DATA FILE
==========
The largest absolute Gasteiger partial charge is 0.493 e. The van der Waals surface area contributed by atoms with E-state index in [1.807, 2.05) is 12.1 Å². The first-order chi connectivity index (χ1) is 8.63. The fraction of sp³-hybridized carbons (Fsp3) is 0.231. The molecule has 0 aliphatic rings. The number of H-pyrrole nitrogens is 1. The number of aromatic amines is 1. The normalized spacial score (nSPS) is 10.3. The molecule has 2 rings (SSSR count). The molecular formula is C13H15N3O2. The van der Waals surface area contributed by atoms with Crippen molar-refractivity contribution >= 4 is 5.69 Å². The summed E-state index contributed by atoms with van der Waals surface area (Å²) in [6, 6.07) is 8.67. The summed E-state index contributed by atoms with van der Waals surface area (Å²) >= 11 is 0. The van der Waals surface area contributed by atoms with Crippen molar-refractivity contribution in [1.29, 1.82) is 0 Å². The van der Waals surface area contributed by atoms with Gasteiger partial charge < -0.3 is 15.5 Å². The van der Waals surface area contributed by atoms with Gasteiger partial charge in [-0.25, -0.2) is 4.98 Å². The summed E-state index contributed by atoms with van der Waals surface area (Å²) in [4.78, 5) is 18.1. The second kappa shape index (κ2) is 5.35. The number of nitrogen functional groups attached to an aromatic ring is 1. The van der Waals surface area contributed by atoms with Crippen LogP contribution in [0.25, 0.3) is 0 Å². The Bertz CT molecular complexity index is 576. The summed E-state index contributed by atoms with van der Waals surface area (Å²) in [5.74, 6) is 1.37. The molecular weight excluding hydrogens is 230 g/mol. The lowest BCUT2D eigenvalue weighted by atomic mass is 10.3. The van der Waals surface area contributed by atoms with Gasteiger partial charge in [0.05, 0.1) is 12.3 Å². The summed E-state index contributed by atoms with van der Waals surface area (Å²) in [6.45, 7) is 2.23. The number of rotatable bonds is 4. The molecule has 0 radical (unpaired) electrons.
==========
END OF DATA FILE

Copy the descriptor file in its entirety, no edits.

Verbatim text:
The largest absolute Gasteiger partial charge is 0.493 e. The van der Waals surface area contributed by atoms with E-state index in [1.807, 2.05) is 12.1 Å². The first-order chi connectivity index (χ1) is 8.63. The fraction of sp³-hybridized carbons (Fsp3) is 0.231. The molecule has 0 aliphatic rings. The number of H-pyrrole nitrogens is 1. The number of aromatic amines is 1. The normalized spacial score (nSPS) is 10.3. The molecule has 2 rings (SSSR count). The molecular formula is C13H15N3O2. The van der Waals surface area contributed by atoms with Crippen molar-refractivity contribution >= 4 is 5.69 Å². The summed E-state index contributed by atoms with van der Waals surface area (Å²) in [6, 6.07) is 8.67. The summed E-state index contributed by atoms with van der Waals surface area (Å²) >= 11 is 0. The van der Waals surface area contributed by atoms with Crippen molar-refractivity contribution in [1.29, 1.82) is 0 Å². The van der Waals surface area contributed by atoms with Gasteiger partial charge < -0.3 is 15.5 Å². The van der Waals surface area contributed by atoms with Gasteiger partial charge in [-0.25, -0.2) is 4.98 Å². The summed E-state index contributed by atoms with van der Waals surface area (Å²) in [4.78, 5) is 18.1. The second kappa shape index (κ2) is 5.35. The number of nitrogen functional groups attached to an aromatic ring is 1. The van der Waals surface area contributed by atoms with Crippen LogP contribution in [0.25, 0.3) is 0 Å². The Bertz CT molecular complexity index is 576. The summed E-state index contributed by atoms with van der Waals surface area (Å²) in [5.74, 6) is 1.37. The molecular weight excluding hydrogens is 230 g/mol. The lowest BCUT2D eigenvalue weighted by atomic mass is 10.3. The van der Waals surface area contributed by atoms with Gasteiger partial charge in [0.05, 0.1) is 12.3 Å². The summed E-state index contributed by atoms with van der Waals surface area (Å²) in [6.45, 7) is 2.23. The number of rotatable bonds is 4. The molecule has 0 radical (unpaired) electrons.